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Living Shrines of Uyghur China

Living Shrines of Uyghur China

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Written by Lisa RossAuthor Alerts:  Random House will alert you to new works by Lisa Ross

  • Format: Hardcover, 128 pages
  •  
  • Publisher: The Monacelli Press
  • On Sale: February 12, 2013
  • Price: $35.00
  • ISBN: 978-1-58093-350-6 (1-58093-350-5)
about this book

Lisa Ross’s ethereal photographs of Islamic holy sites were created over the course of a decade on journeys to China’s Xinjiang region in Central Asia, historically a cultural crossroads but an area to which artists and researchers have generally been denied access since its annexation in 1949. These monumental images show shrines created during pilgrimages, many of which have been maintained continuously over several centuries; visitation to the tombs of saints is a central aspect of daily life in Uyghur Islam, and its pilgrims ask for intercession for physical, mental, and spiritual ailments. The shrines, adorned with small devotional offerings that mark a prayer or visit, are poignant representations of collective memory and a pacifistic faith, and endure despite vulnerability to natural forces of sand, heat, and powerful winds. Their simplicity and austerity as captured by Ross invoke ideas of spirituality, eternity, and transcendence.

Three essays–by a historian of Central Asian Islam, a Uyghur folklorist, and the curator of an accompanying exhibition at the Rubin Museum of Art–situate the photographic content in context. This volume emerges at a critical time, as modernization and new policies for development of China’s far west bring about rapid, extreme, and irrevocable change; the region is its largest source of untapped natural gas, oil, and minerals. Many of the sites in Ross’s work are threatened by political and economic pressures–her images are valuable, therefore, not only for their intrinsic beauty, but as an important record of a rich and vibrant culture.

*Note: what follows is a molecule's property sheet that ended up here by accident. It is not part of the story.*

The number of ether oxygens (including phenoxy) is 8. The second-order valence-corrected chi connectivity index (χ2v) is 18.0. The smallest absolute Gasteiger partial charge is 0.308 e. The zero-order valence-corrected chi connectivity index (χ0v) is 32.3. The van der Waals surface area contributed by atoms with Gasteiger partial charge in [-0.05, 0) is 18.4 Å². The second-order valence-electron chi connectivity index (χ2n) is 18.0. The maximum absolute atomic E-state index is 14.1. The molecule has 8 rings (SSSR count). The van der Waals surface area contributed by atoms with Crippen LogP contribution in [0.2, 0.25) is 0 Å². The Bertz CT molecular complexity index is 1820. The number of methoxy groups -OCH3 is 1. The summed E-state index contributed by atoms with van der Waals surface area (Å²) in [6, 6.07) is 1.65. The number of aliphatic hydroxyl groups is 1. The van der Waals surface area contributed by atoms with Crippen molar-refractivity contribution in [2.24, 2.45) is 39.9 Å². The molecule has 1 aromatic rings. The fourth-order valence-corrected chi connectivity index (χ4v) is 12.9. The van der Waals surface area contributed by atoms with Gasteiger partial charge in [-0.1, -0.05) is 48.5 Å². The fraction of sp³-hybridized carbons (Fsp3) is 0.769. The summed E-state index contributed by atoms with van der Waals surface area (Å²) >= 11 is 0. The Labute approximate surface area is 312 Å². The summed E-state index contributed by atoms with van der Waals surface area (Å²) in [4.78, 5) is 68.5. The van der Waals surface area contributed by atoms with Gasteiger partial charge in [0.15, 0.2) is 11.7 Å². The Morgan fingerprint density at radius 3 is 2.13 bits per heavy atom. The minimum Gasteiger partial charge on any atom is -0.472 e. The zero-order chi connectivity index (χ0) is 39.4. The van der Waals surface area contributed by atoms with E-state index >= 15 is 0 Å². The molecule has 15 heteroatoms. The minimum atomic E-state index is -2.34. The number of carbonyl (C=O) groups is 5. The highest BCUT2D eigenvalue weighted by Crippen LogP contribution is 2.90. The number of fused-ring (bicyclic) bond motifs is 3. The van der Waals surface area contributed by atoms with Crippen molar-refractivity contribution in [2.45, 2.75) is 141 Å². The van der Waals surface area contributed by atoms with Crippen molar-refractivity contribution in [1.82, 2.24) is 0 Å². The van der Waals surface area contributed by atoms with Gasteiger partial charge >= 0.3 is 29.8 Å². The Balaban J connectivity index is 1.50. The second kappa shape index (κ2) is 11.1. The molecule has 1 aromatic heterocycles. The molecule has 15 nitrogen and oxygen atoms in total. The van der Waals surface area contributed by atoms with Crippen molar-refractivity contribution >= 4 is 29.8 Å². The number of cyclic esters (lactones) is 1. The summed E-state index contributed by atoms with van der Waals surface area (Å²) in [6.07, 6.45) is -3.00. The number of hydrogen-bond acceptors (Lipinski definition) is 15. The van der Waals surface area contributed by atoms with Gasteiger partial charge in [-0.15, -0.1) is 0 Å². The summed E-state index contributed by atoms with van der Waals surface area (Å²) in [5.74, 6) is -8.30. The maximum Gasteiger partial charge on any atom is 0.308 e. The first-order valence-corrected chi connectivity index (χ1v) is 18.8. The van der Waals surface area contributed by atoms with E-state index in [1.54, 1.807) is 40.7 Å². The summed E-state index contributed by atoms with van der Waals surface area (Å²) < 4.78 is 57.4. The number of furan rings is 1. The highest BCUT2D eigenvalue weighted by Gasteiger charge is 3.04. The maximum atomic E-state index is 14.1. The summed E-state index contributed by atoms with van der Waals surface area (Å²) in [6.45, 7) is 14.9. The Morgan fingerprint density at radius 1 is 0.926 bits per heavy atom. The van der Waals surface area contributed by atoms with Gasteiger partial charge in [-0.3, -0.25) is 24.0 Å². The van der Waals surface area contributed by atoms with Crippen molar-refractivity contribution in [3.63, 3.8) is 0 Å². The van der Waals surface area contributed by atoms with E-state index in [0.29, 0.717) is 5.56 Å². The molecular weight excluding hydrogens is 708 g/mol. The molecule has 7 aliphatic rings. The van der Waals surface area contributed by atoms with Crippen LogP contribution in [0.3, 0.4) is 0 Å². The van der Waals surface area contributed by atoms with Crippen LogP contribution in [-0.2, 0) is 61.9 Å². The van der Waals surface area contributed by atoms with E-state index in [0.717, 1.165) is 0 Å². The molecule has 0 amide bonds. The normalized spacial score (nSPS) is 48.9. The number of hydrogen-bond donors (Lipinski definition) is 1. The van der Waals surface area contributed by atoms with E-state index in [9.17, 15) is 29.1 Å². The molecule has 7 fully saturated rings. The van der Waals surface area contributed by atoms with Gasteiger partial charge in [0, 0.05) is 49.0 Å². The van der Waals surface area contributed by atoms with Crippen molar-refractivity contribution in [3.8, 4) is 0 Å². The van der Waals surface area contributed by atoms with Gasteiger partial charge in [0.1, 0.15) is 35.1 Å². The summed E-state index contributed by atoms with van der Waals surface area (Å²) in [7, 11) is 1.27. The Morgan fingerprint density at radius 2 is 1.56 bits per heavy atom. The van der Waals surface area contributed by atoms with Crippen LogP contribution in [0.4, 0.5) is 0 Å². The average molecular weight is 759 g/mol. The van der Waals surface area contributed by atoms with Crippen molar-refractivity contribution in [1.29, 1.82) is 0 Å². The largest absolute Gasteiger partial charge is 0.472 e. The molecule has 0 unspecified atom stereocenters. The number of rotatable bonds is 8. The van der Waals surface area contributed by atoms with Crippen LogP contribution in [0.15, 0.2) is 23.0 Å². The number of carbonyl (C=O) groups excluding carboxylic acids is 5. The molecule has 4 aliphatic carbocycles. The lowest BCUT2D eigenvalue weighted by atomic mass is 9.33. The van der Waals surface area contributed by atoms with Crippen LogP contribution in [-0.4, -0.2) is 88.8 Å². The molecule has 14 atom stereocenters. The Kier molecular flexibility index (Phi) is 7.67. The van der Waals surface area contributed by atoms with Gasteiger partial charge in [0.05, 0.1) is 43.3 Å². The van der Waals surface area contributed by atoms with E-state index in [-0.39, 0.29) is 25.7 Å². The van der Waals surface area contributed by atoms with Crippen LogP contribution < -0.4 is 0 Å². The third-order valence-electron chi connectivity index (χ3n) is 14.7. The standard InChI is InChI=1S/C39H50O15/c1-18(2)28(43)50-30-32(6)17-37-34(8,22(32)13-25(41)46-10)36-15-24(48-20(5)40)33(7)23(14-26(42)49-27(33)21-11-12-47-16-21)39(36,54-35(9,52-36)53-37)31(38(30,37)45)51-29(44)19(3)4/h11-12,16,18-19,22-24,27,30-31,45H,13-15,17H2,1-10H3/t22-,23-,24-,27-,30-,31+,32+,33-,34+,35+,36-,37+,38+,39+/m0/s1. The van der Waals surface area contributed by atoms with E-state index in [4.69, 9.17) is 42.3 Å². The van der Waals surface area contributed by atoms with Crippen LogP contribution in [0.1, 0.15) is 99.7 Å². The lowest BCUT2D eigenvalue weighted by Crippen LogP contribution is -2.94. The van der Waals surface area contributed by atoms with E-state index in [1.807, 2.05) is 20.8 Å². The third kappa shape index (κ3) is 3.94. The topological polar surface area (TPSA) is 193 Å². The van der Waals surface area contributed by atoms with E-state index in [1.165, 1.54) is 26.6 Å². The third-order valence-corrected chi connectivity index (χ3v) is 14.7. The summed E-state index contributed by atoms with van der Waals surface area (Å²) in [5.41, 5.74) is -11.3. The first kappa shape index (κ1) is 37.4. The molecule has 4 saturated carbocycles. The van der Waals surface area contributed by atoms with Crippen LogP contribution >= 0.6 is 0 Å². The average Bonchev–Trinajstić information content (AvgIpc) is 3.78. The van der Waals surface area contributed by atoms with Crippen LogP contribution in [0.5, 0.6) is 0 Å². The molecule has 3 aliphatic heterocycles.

“Lisa Ross is a hunter and gatherer of rare grace. With the patience and resolve of a true pilgrim, she travels to impossible places and captures ephemeral notions (such as prayer, history, isolation, migration, hope, grief, longing, etc.). These notions, she transforms with a quiet alchemy into photographs that inhabit the viewer’s mind and soul forever. Quite simply, my admiration for this work has no bounds.” –Elizabeth Gilbert, author of Eat, Pray, Love

“An awareness of transience lies at the heart of all devotion, and it finds an apt emblem in these grave markers, bent and tattered by the wind . . . In time, and not much time, [modernization] could transform Ms. Ross’s exquisite anthropological images of living monuments into documents of relics.” –Holland Cotter, The New York Times

“I have an obsession with saints and the desert, things that are bigger than we are. When I first saw Lisa’s work I was moved by the colors and beauty of the imagery, and learning where they were made and what concerned her made me even more impressed by their silence and serenity. Lisa found a place and really found a way to find herself in that place.” –Nan Goldin